comScore Hannah Gadsby's Emotional Speech Calls Out "Good Men" | The Mary Sue

Hannah Gadsby Delivers an Emotional Speech Calling Out “Good Men”

Hire Gadsby to host everything, please.

 

Hannah Gadsby, emmys, michael che, jokes, nanette

Hannah Gadsby took the stage at The Hollywood Reporter’s 2018 Women in Entertainment gala to deliver a witty and moving speech about privilege and power in the entertainment industry. The Nanette comedian discussed her frustration at the morning event, saying,

“I want to speak about the very big problem I have with the good men, especially the good men who take it upon themselves to talk about the bad men. I find good men talking about bad men incredibly irritating, and this is something the good men are doing a lot of at the moment. Not this moment, not this minute, because the good men don’t have to wake up early for their opportunity to monologue their hot take on misogyny.”

She refers to the “good men” as “Jimmys,” a reference to the Kimmels and Fallons and many other straight white men dominating late night television. She takes these powerful men to task, calling them out for referring to so-called bad men as “creepy,” saying, “If only these bad men just knew how not to be creepy! Is that the problem? Men are not creepy. Do you know what’s creepy? Spiders, because we don’t know how they move. Rejecting the humanity of a woman is not creepiness; it is misogyny.”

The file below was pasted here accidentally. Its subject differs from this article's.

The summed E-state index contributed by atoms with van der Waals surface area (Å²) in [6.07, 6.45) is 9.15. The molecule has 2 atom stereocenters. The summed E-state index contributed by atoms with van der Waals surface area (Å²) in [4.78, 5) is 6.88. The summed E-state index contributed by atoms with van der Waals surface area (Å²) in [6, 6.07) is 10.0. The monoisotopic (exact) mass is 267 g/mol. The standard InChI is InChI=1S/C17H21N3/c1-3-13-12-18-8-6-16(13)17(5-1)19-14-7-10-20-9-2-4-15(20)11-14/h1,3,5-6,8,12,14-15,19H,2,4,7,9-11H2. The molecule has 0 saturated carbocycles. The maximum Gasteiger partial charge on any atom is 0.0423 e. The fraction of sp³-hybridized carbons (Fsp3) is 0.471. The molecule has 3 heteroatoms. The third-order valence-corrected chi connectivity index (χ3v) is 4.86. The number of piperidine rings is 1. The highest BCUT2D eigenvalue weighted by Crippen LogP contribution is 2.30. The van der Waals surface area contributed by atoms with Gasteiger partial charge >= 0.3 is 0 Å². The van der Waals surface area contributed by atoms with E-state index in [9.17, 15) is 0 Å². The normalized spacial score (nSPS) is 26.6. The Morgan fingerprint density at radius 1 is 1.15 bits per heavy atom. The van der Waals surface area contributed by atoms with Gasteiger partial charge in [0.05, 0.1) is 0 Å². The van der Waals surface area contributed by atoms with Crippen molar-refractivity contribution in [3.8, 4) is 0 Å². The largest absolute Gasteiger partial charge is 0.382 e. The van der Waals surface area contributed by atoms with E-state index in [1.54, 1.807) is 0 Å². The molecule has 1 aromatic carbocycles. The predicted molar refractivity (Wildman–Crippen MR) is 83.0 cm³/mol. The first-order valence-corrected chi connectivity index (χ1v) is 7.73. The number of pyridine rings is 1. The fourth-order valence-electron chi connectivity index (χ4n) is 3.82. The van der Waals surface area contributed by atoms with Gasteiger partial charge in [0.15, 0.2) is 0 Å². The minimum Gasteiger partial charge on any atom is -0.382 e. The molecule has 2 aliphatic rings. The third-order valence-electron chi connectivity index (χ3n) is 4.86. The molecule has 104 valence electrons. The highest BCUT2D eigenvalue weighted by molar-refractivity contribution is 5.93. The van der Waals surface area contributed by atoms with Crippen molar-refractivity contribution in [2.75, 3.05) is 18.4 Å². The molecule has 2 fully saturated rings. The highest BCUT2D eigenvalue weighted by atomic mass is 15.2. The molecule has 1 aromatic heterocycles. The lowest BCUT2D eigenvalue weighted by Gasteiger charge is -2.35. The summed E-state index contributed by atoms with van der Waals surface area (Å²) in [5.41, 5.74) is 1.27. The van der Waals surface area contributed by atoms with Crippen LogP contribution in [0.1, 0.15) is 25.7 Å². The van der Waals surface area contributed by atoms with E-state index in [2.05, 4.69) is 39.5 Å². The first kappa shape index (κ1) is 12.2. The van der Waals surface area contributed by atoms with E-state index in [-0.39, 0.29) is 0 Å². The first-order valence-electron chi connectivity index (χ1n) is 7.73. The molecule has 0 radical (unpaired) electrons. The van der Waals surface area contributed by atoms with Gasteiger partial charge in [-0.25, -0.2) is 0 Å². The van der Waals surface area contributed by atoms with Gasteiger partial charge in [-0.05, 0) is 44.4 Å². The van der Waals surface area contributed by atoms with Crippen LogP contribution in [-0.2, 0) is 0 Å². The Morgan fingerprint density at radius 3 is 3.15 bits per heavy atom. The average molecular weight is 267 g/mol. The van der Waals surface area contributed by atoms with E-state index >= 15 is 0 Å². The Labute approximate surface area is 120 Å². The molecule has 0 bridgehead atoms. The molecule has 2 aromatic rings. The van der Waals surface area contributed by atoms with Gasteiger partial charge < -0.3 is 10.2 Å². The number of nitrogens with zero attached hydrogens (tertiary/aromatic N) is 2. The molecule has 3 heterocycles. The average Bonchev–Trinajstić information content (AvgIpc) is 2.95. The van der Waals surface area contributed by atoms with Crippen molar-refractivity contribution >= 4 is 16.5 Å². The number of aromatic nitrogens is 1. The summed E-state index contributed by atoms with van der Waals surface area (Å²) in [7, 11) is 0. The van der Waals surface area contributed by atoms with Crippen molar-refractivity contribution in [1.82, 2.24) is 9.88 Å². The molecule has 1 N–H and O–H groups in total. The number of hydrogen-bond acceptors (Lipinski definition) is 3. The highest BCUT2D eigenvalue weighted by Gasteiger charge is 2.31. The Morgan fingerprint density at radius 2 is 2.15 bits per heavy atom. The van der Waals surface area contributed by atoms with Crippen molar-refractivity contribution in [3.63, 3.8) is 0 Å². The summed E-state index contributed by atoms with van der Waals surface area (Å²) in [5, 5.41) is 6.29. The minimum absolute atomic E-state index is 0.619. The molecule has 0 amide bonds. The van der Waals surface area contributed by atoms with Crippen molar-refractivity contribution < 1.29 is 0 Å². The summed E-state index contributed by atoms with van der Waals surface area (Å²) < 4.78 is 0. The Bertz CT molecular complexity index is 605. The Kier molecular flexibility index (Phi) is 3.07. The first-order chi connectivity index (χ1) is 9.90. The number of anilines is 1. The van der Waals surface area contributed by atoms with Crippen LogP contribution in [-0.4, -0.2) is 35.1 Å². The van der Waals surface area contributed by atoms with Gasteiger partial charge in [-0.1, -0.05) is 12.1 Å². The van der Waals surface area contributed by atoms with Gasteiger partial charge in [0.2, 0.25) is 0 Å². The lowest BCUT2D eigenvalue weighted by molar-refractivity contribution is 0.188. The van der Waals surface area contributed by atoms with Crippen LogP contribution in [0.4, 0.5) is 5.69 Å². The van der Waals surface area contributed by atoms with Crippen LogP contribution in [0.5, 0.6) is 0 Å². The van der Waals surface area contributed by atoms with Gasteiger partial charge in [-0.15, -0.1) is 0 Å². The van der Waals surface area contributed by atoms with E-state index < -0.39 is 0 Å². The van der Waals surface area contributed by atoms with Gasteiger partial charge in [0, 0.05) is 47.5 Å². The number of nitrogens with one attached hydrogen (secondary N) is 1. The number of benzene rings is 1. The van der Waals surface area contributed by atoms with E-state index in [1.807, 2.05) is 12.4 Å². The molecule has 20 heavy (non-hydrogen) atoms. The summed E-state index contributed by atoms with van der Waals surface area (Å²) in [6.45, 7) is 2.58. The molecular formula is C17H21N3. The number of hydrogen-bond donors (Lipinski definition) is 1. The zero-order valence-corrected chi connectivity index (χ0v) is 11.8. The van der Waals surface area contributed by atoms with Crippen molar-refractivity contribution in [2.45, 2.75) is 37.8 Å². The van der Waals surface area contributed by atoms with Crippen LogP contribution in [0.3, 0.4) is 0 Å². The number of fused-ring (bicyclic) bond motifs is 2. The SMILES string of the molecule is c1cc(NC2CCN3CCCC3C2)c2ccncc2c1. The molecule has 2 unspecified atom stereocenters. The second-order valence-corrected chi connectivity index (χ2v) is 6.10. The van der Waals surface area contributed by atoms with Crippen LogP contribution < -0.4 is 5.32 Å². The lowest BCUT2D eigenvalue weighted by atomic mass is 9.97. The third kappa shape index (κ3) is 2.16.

Gadsby then gets at the heart of the issue: When it comes to misogyny, men in power will always defend other men in power, and while it’s easy to condemn extreme abusers like Weinstein and Cosby (although not so easy to prosecute them), the lines get blurred when it comes to their peers. Gadsby articulates it succinctly:

“My problem is that, according to the Jimmys, there’s only two types of bad men. There’s the Weinstein/Bill Cosby types, who are so utterly horrible that they might as well be different species to Jimmy, and then there are the FOJs—the friends of Jimmys. These are apparently good men who misread the rules, garden variety consent dyslexics. They have the rule book, but they just skimmed it. That a semicolon? My bad, I thought that meant ‘anal.'”

It is this innate loyalty that men have for their brethren that causes them to close the ranks, to protect their own. It’s this kind of thinking that fuels the “crazy woman” stereotype when women speak out against abuse. Ultimately, it’s about the preservation of their sense of self. Gadsby remarks that all men innately think they are good, and when their friend behaves badly, they redraw the lines of acceptable behavior and make allowances for their friend’s transgressions.

Gadsby says that men should not be in charge of the line at all, and that the line should be drawn by women. She then takes an extra step to say that the same theory applies to white people, straight people, cis people, abled people, and neurotypical people. Gadsby’s speech is refreshing in its inclusivity, and in its fearless callout of the way privilege and power distorts and dehumanizes marginalized people.

Gadsby’s words, like the comic herself, are smart and thoughtful, while retaining her signature wit and personality. We need way more Hannah Gadsbys in the world than we do Jimmys.

(via The Hollywood Reporter, image: ROBYN BECK/AFP/Getty Images)

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Chelsea was born and raised in New Orleans, which explains her affinity for cheesy grits and Britney Spears. She currently lives in sunny Los Angeles, with her husband and two poorly behaved rescue dogs. She is a former roller derby girl and a black belt in Judo, so she is not to be trifled with. She loves the word “Jewess” and wishes more people used it to describe her.